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Wine Grape Varieties: Cabernet Sauvignon

Cabernet Sauvignon is one of the major red wine grape varieties of Bordeaux. Now grown in most wine producing regions globally, Cabernet Sauvignon made its way into Australian vineyards in the mid 1800s.

The bunches are small and conical with small, bluish, thick-skinned berries. The ratio of skin to juice is high in these smaller berries, delivering plenty of colour when extraction occurs during winemaking. The resultant wines can be quite tannic and highly coloured.

Cabernet Sauvignon is not particularly suited to cooler climates, though the grassy and vegetal characteristics derived from cool to cold climate vineyards can be lessened by increasing the level of sunlight within the canopy through improved trellising.

The ripening Cabernet Sauvignon grape changes from herbaceous to perfumed, dusty minty then to liquorice, blackcurrant and black olive characters.

Medium to full bodied Cabernets exhibiting mint, berry and blackcurrant characters are generally grown in warmer climates, and tend to be richly coloured and flavoured with naturally balanced acidity and finely structured tannins. In contrast, grapes from hot climates tend to have less intensity of flavour though exhibiting attractive berry characters.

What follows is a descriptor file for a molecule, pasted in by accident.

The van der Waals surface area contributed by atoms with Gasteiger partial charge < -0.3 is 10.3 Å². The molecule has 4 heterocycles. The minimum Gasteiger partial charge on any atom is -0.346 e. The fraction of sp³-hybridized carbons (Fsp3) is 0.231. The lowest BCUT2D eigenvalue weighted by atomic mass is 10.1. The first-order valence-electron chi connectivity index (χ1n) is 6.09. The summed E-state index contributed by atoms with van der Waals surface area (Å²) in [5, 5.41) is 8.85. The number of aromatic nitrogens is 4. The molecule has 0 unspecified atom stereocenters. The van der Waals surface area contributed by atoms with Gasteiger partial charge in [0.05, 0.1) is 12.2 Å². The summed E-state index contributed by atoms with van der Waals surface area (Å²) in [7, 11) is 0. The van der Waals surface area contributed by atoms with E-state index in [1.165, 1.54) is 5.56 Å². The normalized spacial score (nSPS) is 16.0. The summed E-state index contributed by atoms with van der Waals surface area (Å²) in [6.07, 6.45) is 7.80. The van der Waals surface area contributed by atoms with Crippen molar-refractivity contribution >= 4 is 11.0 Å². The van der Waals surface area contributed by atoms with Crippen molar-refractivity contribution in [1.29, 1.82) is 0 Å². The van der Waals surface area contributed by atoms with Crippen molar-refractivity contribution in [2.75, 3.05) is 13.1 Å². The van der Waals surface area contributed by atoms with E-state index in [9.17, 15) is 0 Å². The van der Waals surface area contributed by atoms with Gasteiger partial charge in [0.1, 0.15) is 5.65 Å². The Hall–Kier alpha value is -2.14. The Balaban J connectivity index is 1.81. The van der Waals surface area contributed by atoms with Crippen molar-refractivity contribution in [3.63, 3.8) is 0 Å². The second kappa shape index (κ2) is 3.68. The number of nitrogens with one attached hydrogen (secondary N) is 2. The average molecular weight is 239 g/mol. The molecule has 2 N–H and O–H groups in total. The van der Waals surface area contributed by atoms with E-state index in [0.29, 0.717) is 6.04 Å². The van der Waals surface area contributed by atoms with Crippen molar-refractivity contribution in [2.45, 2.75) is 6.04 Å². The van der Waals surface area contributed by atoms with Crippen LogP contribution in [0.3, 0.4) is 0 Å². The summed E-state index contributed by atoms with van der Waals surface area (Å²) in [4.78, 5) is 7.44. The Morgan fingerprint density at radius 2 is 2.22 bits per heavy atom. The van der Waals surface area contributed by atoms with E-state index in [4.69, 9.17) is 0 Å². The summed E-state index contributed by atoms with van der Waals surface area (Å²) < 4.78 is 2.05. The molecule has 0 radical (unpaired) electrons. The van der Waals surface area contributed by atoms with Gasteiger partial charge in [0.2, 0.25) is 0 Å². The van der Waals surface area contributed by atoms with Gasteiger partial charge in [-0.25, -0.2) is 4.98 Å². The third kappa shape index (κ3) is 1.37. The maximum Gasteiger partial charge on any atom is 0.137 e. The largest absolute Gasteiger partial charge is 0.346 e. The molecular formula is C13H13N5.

Aromas (by nose) and flavours (by mouth)

Primary fruit characters include – capsicum, tomato leaf, herbaceous, cinnamon, menthol, eucalyptus, leafy, minty, violet, perfumed, dusty, berry, plum, stewed rhubarb, cooked beetroot, blackcurrant (cassis), black olive, prune, liquorice and inky.

Developed fruit characters include – earthy, dusty, cigar-box, cedar, chocolate, tobacco, coffee and mocha.

Characters derived from winemaking include - Barrel fermentation/barrel storage – spice, coconut, smoky, chocolate, vanilla, pencil shavings, sawdust, toast, cedar, black olives, bacon, dusty, nuts, cashew, burnt and toffee.

The Influence of Winemaking

Balancing the power of the fruit with the extraction of tannins and colour is the winemaker’s art. Some wines are barrel fermented while others are left on skins for an extended period, with most winemakers preferring to ferment/store their Cabernet Sauvignon in French oak barrels. Frequently blended with other varieties, the flavours and structures of Cabernet Sauvignon depend on the proportion of different varieties used and their vineyard location. To allow the tannins to mature and soften, many Cabernet Sauvignon wines are aged resulting in a more pleasurable palate and full flavours that develop with time.

Learn more about the varieties of grapes that make great wine visit Wyndham Estate

 
 

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